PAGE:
How Agencies Can Fight Against Implicit Biases When Hiring

Because otherwise the problem will just get worse

Illustration of people running a race with one that has a bigger lead than others.
The ultimate goal is to create a workforce that looks like our diverse society.
Getty Images

No one starts their hiring process by saying, “Today I’m going to make some biased hiring decisions.” But those decisions happen every day, and the advertising industry—despite some agencies’ best efforts—remains far too homogenous, with some groups significantly underrepresented.

One reason bias is so pervasive is that it’s part of human nature. It’s a byproduct of the way people form categories and make sense of the world. But in the workplace, bias is like a disease, and it’s only going to get worse unless companies take deliberate steps to address it.

Here are three areas where unconscious bias has the biggest effect on hiring decisions and how agencies can fight back.

Referral programs

In theory, referral programs are a powerful hiring tool. They give agencies critical information about applicants, and they reward current employees for networking. But all too often, referrals become a way for agencies to keep hiring people from the same social circles.

In the workplace, bias is like a disease, and it’s only going to get worse unless companies take deliberate steps to address it.

Instead, hiring managers should treat referrals as one part of a broader approach to building a talent pipeline. This means that even if you have a great referral come in, you should still conduct comprehensive, formal job searches and openly post official job descriptions for available roles. Explain to employees that referrals should be considered a way to welcome underrepresented people into the industry. When you ask them to send in candidates, remind them of the agency’s goal to increase the representation of key groups. Increasing diversity in recruitment pipelines should be everyone’s shared responsibility.

Interview feedback

We’ve all been there: A candidate comes in for a series of interviews, and after they leave, every person who met with them gathers in the conference room to offer their review. Cue the group dynamic. The loudest voice in the room dominates, most people stay silent, and soon, everyone else is nodding along.

To get objective, honest feedback on candidates, check in with interviewers individually. Some organizations do it via email, while others use applicant tracking software. Either way, every interviewer should provide feedback about the candidate independently without creating an opportunity to be swayed by their colleagues. Use the qualifications described in the job description as a standard of measurement, and make sure all of the interviewers base their feedback on those qualifications. That doesn’t mean you can’t leave room for unique experiences and diverse skill sets, but be sure all of the feedback relates back to the candidate’s ability to do the job at hand.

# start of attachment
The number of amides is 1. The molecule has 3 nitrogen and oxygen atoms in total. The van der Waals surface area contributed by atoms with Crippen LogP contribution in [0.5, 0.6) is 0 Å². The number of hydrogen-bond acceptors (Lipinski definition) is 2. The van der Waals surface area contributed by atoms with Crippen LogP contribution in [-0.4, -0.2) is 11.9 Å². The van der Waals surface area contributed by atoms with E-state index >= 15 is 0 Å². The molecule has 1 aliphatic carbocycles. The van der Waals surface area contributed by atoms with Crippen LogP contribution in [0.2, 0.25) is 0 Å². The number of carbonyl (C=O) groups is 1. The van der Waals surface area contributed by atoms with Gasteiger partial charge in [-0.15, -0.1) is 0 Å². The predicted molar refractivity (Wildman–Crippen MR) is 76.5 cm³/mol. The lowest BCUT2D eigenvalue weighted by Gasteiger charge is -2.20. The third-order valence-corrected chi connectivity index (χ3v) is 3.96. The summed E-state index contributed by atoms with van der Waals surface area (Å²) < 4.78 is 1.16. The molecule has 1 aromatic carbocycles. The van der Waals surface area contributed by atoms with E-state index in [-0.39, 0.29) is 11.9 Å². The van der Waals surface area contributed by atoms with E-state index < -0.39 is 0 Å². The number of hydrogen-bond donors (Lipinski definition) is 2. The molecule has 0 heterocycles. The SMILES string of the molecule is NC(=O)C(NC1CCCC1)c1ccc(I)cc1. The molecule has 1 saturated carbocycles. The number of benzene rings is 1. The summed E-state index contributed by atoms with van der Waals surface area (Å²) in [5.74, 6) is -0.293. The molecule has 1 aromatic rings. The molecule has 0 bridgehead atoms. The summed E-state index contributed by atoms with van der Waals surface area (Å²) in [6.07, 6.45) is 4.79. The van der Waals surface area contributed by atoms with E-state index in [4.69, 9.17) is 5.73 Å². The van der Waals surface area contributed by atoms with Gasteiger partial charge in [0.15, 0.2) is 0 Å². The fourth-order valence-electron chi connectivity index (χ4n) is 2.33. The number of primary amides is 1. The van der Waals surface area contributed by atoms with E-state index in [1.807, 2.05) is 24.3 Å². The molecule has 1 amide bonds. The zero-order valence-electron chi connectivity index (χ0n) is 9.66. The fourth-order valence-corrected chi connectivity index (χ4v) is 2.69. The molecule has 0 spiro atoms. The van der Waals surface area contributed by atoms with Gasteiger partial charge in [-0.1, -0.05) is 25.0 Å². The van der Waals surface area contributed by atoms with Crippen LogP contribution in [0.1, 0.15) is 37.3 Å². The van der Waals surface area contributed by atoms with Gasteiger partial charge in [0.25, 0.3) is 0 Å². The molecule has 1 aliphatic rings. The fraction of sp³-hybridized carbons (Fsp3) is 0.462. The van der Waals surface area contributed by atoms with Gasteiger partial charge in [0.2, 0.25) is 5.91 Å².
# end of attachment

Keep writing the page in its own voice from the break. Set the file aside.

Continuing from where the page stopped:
Starting salary

Starting salary is the biggest driver of the pay gap in the U.S., and unconscious bias is often reflected explicitly in starting salaries. Asking prospective hires for their salary history often perpetuates the gender pay gap (and in many areas, including New York, is also illegal). It’s fine to ask for salary expectations, but even that shouldn’t be your only criteria when you’re considering making an offer. Instead, you should establish a clear salary structure with bands for each role that factor in things like tenure and specific qualifications. Agencies should also gather as much intelligence about industry-wide salary levels as possible, keeping in mind that some of those sources may themselves reflect biases in pay levels. You could also consider HR analytics software, which can help you track pay disparity across the company.

For all three parameters, the strategies vary but the ultimate objective is the same: fairer hiring decisions and a workforce that looks less like the advertising industry of a decade ago and more like society at large.

Recommended articles